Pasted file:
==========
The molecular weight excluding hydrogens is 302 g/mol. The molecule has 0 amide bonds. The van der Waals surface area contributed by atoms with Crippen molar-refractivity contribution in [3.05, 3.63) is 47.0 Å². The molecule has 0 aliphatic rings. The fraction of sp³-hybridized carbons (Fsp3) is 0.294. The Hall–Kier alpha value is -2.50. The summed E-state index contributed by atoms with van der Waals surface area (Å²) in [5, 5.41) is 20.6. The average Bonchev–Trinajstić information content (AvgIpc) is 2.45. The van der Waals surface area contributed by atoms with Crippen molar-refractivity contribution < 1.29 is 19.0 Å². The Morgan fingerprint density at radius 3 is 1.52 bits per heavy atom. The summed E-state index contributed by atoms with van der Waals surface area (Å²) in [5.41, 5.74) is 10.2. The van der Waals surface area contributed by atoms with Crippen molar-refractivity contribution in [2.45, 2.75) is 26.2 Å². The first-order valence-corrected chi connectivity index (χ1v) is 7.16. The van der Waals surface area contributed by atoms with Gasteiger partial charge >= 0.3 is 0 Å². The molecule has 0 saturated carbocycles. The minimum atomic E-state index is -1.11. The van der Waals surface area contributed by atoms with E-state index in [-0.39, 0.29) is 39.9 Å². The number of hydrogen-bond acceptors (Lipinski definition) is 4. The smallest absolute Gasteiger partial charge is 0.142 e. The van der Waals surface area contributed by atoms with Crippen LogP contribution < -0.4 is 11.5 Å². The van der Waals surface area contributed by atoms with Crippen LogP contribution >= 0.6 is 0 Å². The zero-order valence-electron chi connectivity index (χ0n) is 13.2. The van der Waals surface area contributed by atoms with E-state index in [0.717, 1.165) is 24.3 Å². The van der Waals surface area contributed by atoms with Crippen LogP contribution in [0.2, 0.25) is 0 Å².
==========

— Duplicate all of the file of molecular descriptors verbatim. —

The molecular weight excluding hydrogens is 302 g/mol. The molecule has 0 amide bonds. The van der Waals surface area contributed by atoms with Crippen molar-refractivity contribution in [3.05, 3.63) is 47.0 Å². The molecule has 0 aliphatic rings. The fraction of sp³-hybridized carbons (Fsp3) is 0.294. The Hall–Kier alpha value is -2.50. The summed E-state index contributed by atoms with van der Waals surface area (Å²) in [5, 5.41) is 20.6. The average Bonchev–Trinajstić information content (AvgIpc) is 2.45. The van der Waals surface area contributed by atoms with Crippen molar-refractivity contribution < 1.29 is 19.0 Å². The Morgan fingerprint density at radius 3 is 1.52 bits per heavy atom. The summed E-state index contributed by atoms with van der Waals surface area (Å²) in [5.41, 5.74) is 10.2. The van der Waals surface area contributed by atoms with Crippen molar-refractivity contribution in [2.45, 2.75) is 26.2 Å². The first-order valence-corrected chi connectivity index (χ1v) is 7.16. The van der Waals surface area contributed by atoms with Gasteiger partial charge >= 0.3 is 0 Å². The molecule has 0 saturated carbocycles. The minimum atomic E-state index is -1.11. The van der Waals surface area contributed by atoms with E-state index in [-0.39, 0.29) is 39.9 Å². The number of hydrogen-bond acceptors (Lipinski definition) is 4. The smallest absolute Gasteiger partial charge is 0.142 e. The van der Waals surface area contributed by atoms with Crippen LogP contribution < -0.4 is 11.5 Å². The van der Waals surface area contributed by atoms with Crippen LogP contribution >= 0.6 is 0 Å². The zero-order valence-electron chi connectivity index (χ0n) is 13.2. The van der Waals surface area contributed by atoms with E-state index in [0.717, 1.165) is 24.3 Å². The van der Waals surface area contributed by atoms with Crippen LogP contribution in [0.2, 0.25) is 0 Å².